- 1099-NEC Filing Requirements
- Independent Contractor Filing Threshold
- Form W-9
This is our annual reminder that if you use workers other than employees to perform services for your business and pay them $600 or more for the year, you are required to issue each one a Form 1099-NEC after the end of the year to avoid facing the loss of the deduction for their labor and expenses. The 1099s for 2020 must be provided to workers no later than February 1, 2021. The forms are normally due January 31, but since it falls on a Sunday in 2021, the due date is extended until February 1.
As you probably noticed, the IRS has switched forms for 2020 reporting. They have resurrected a form that hasn’t been used since the early 1980s—Form 1099-NEC, Nonemployee Compensation. The prior 1099-MISC form was used for reporting more than just nonemployee compensation; because 1099s reporting non-employee compensation need to be filed by January 31, and the ones reporting other information are not due to the IRS until March 31, this created enough confusion that the IRS made the change.
The requirement to file Form 1099-NEC may also apply to landlords in light of tax reform’s 20% pass-through deduction (Sec. 199A deduction). The IRS, in regulations for this tax code section, cautions landlords that to be treated as a trade or business (and therefore to be generally eligible for the 199A deduction), they should consider reporting payments to independent contractor service providers on IRS Form 1099-NEC. This generally wasn’t required for rental activities in the past and still isn’t required when a rental is classified as an investment rather than as a trade or business.
It is not uncommon to, say, have a repairman out early in the year, pay them less than $600, and then use his services again later and have the total for the year exceed the $600 limit. As a result, you could easily overlook getting the necessary information, such as their complete name and tax identification number (TIN), to file the 1099s for the year. Therefore, it is good practice to have unincorporated individuals complete and sign the IRS Form W-9 the first time you use their services. Having properly completed and signed Form W-9s for all independent contractors and service providers eliminates oversights and protects you against IRS penalties and conflicts.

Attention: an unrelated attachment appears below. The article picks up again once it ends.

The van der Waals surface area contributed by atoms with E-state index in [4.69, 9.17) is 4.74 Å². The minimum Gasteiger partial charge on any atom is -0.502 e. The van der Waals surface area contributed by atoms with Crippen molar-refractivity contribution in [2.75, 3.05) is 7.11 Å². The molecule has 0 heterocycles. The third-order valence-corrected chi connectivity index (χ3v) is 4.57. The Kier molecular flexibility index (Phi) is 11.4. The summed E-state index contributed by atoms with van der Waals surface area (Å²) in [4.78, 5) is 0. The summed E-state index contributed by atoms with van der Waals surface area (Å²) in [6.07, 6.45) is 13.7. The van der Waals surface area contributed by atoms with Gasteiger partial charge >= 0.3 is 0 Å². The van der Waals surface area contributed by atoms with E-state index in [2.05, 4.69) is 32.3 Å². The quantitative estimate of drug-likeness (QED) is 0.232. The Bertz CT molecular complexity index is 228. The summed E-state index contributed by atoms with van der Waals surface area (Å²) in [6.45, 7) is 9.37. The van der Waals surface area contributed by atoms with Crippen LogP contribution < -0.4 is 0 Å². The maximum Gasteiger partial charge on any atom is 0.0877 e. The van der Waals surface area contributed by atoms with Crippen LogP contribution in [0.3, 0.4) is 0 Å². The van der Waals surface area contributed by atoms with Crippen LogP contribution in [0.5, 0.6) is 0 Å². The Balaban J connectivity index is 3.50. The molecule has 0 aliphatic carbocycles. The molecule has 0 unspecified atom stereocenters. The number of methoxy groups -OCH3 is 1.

The government provides IRS Form W-9 as a means for you to obtain the data required to file 1099s for your vendors. This data includes the vendor’s name, address, type of business entity and TIN (usually a Social Security number or an Employer Identification Number) as well as certifications of the ID number and citizenship status. It also provides verification that you complied with the law should the vendor provide you with incorrect information. We highly recommend that you have potential vendors complete Form W-9 prior to engaging in business with them. The form can either be printed to fill out or completed onscreen and then printed. A Spanish-language version is also available. The W-9 is for your use only and is not submitted to the IRS.
CAUTION: 1099-NEC worker reporting does not apply to household workers, as they are considered employees. Call for additional information.
To avoid a penalty, the government’s copies of the 1099-NECs must also be sent to the IRS by February 1, 2021. The penalties can be significant, ranging between $50 and $280 for each 1099-NEC filed late. If you failed to obtain a worker’s Social Security number but file the 1099 on time, the penalty for not including the SSN is $50, which is less than the potential $280 penalty for filing late or not at all.
1099-NEC forms must be filed electronically or on special optically scannable forms. If you need assistance with filing 1099-NEC or have questions related to this issue, please give this office a call. You can complete the 1099-NEC worksheet and forward it to this firm to prepare 1099s. Also, make sure you have all of your non-employee workers or service providers complete a Form W-9 for 2020.